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Advanced Chromatographic Techniques

Recap From CHE20006


  • \(t_r=\) retention time of the species
  • \(t_m=\) dead time before anyhthing is eluted
  • \(w=\) peak width


Retention Factor (\(k\))

Is a value that can be pratically measured form a chromatogram to describe the affinity a species has to the column, based on a conditions it was measured in. $$ k=\frac{t_r-t_m}{t_m} $$

Selectivity Factor (\(\alpha\))

Is a comparison of retention times between peaks. It practically measures the avility of the column to separate two species and is by its nature always \(>1\).

\[ \alpha=\frac{k_B}{k_A}=\frac{t_{r,B}-t_m}{t_{r,A}-t_m} \]

Resolution (\(R\))

Is a quantitative measure of separation that not only measures the separation of the two peaks, but will measure how they are resolved to the baseline. A value of 1.5 means complete separation. $$ R=\frac{t_{r,B}-t_{r,A}}{0.5(w_A+w_B)}=\frac{2\Delta t_r}{w_A+w_B} $$

Optimising Chromatographic Separation

Rearranging the resolution equation we get: $$ R=\bigg(\frac{\sqrt{N_B}}{4}\bigg)\bigg(\frac{\alpha-1}{\alpha}\bigg)\bigg(\frac{k_B}{1+k_B}\bigg) $$

This has the effect of separating the resolution into three different components which will be optimised in different ways

Band Broadening - Van Deetmer Equation

A generalised equation that tries to explain why the peaks may broaden. $$ H=\frac{B}{u}+C_Mu+C_su $$ Where:

  • \(H=\) height of a theoretical plate (measure of efficiency)
  • \(B/u=\) longitudinal diffusion process
  • \(C_Mu=\) mass transfer within the mobile phase
  • \(C_Su=\) mass transfer between the mobile and stationary phases
  • \(u=\) flow rate of the mobile phase

Efficiency vs Flow Rate

This plots each of the Van Deetmer contributions individually as well as \(H\) and we can see that there is an optimal flow rate where the broadening will be the least


Optimising for Selectivity Factor (\(\alpha\))

To this year’s chromatography, we can also modify the column to improve the selectivity of the analytes of interest. if \(\alpha\approx1\) the the retention times of the two solutes are incredibly similar and modifying the other parameters might not be enough to achieve separation. We may need to consider secondary processes in the moibile phase, such as modifying the pH of ion pairing, but more simply, we might need to use a different column

Hydrophobic Interactions

Hydrophobic interactions can be used to give nonpolar molecules a higher affinity for the column. There are two schools of thought about how this happens, one is that the molecule will interact more strongly with the surface, the other is that the solvent tries to exclude the molecule , meaning the surface is the only place the molecule can go.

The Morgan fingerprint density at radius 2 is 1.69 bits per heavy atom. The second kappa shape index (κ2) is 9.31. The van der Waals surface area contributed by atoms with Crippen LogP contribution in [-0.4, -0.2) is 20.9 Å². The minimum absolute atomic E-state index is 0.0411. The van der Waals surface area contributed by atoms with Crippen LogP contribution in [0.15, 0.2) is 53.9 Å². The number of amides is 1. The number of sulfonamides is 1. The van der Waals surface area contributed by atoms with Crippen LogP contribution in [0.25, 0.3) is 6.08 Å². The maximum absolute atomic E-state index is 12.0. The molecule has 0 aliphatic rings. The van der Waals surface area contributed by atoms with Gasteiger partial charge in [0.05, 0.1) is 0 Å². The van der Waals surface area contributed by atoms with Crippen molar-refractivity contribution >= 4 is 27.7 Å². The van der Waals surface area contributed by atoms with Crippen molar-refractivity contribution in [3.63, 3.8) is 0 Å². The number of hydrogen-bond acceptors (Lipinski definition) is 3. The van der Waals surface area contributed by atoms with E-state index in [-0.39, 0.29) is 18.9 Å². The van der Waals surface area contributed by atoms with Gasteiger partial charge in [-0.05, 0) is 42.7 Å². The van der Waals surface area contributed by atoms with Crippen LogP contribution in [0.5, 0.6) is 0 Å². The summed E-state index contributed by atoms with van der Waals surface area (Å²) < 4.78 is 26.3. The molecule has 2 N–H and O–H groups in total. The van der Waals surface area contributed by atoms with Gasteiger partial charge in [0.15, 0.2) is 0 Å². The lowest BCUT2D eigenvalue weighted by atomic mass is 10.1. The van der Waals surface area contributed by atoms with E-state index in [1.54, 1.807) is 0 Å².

Dipole-Dipole Interactions

Basic electrostatic attraction, important to take into account that water will be attracted as well


π-π Interactions

\(\pi\)-\(\pi\) bonds stacking can be more attractive than other forces, so it can be a good way to selectively remove aromatic and double bonded components . This applicable for both aromatic solid phases and double/triple bonded phases. Naturally, acetonitrile couldn’t be used with a nitrile solid phase, as the analyte wouldn’t need to interact with the solid phase

Aromatic Non-aromatic

Nonspecific Interactions

Steric hinderance on a non-polar medium is a pretty simple way of excluding larger molecules and retain smaller organic ones. These interactions can be made more specific with other surface functionality.


Surface Chemistry

Some typical surface compositions include:

  • C18 - general purpose
  • Aqueous C18 - Balanced retention with slight shape selectivity
  • Polar Embedded - increased retention for acids and has symmetry for bases
  • Pentafluorophenol (PFP) Propyl - increased retention for protonated bases
  • Biphenyl - increased retention for hydrophilic aromatics and for conjugated compounds


Selectivity Factors

Bonded phase Hydrophobic H-Bonding Dipolar π-π Steric Ion Exchange
C18 Very strong Weak No No No Weak
C8 Strong Weak No No No Weak
Amide Strong Strong acceptor Moderate Weak Weak Very weak
Phenyl Strong Weak Acceptor Weak Strong donor Strong (rigid) Weak
Cyano Moderate Weak Acceptor Strong Weak No Weak
PFP (F5) Moderate Moderate Acceptor Strong Strong Acceptor Strong (rigid) Strong

Hydrophobic Interaction Liquid Chromatography (HILIC)

While it’s the opposite of reversed phase (the elution order), its not normal phase. It’s useful for polar or hydrophilic solutions that aren’t easily separated under reversed phase conditions (if the RP phases are too non-polar for the solutes to be interested). It’s similar to normal phase because it has a polar stationary phase, but it uses solvents that are common to reversed phase HPLC (typically 40-97% ACN in water). It can be chained on to an MS detector.

The surface structure is designed such hat the a water-enriched liquid layer is formed within the stationary phase (hence the ACN never being 100%) to allow for partitioning of the hydrophilic compounds

A good way to identify whether on HILIC will be suitable is to consider the Log P values of the molecules in question. It really is only for the most polar solutes.

ret order

By changing the “polar modifier”, the selectivity and retention of the solutes can be separated for even better.

HILIC fills a space in the HPLC space that allows for MS to be used in a more sensitive manner

Particle engineering

Creating particles that only have pores that are on the surface level prevents there from being a size-exclusion style increase in the path length of each solute, which would increase the band broadening.


Same particle size as regular HPLC means that these columns can be used with pre-existing hardware.